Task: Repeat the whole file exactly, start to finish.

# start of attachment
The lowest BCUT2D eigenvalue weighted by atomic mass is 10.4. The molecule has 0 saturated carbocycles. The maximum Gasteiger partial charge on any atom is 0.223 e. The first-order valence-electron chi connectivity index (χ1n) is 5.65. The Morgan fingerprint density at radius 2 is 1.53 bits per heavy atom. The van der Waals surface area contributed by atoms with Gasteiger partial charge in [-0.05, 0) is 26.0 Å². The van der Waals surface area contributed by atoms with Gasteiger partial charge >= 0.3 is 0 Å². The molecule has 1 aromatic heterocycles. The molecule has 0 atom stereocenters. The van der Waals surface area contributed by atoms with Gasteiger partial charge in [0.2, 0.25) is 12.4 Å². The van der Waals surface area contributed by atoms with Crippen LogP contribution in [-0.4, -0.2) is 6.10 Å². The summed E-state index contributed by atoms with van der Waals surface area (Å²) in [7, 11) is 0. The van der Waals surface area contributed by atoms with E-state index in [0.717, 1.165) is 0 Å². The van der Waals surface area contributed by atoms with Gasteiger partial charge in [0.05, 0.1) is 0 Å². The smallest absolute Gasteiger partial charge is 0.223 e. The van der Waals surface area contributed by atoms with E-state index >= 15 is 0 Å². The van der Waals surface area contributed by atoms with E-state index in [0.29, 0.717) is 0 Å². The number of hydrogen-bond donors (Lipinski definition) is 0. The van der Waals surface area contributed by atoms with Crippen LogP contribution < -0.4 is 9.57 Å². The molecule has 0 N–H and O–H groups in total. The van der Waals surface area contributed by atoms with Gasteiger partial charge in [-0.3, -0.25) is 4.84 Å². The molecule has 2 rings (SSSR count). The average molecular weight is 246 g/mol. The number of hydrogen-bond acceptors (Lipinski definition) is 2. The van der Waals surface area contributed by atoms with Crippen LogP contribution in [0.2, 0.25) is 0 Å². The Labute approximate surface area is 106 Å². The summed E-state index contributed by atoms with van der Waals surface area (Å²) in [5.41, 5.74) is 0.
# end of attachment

The lowest BCUT2D eigenvalue weighted by atomic mass is 10.4. The molecule has 0 saturated carbocycles. The maximum Gasteiger partial charge on any atom is 0.223 e. The first-order valence-electron chi connectivity index (χ1n) is 5.65. The Morgan fingerprint density at radius 2 is 1.53 bits per heavy atom. The van der Waals surface area contributed by atoms with Gasteiger partial charge in [-0.05, 0) is 26.0 Å². The van der Waals surface area contributed by atoms with Gasteiger partial charge >= 0.3 is 0 Å². The molecule has 1 aromatic heterocycles. The molecule has 0 atom stereocenters. The van der Waals surface area contributed by atoms with Gasteiger partial charge in [0.2, 0.25) is 12.4 Å². The van der Waals surface area contributed by atoms with Crippen LogP contribution in [-0.4, -0.2) is 6.10 Å². The summed E-state index contributed by atoms with van der Waals surface area (Å²) in [7, 11) is 0. The van der Waals surface area contributed by atoms with E-state index in [0.717, 1.165) is 0 Å². The van der Waals surface area contributed by atoms with Gasteiger partial charge in [0.05, 0.1) is 0 Å². The smallest absolute Gasteiger partial charge is 0.223 e. The van der Waals surface area contributed by atoms with E-state index >= 15 is 0 Å². The van der Waals surface area contributed by atoms with E-state index in [0.29, 0.717) is 0 Å². The number of hydrogen-bond donors (Lipinski definition) is 0. The van der Waals surface area contributed by atoms with Crippen LogP contribution < -0.4 is 9.57 Å². The molecule has 0 N–H and O–H groups in total. The van der Waals surface area contributed by atoms with Gasteiger partial charge in [-0.3, -0.25) is 4.84 Å². The molecule has 2 rings (SSSR count). The average molecular weight is 246 g/mol. The number of hydrogen-bond acceptors (Lipinski definition) is 2. The van der Waals surface area contributed by atoms with Crippen LogP contribution in [0.2, 0.25) is 0 Å². The Labute approximate surface area is 106 Å². The summed E-state index contributed by atoms with van der Waals surface area (Å²) in [5.41, 5.74) is 0.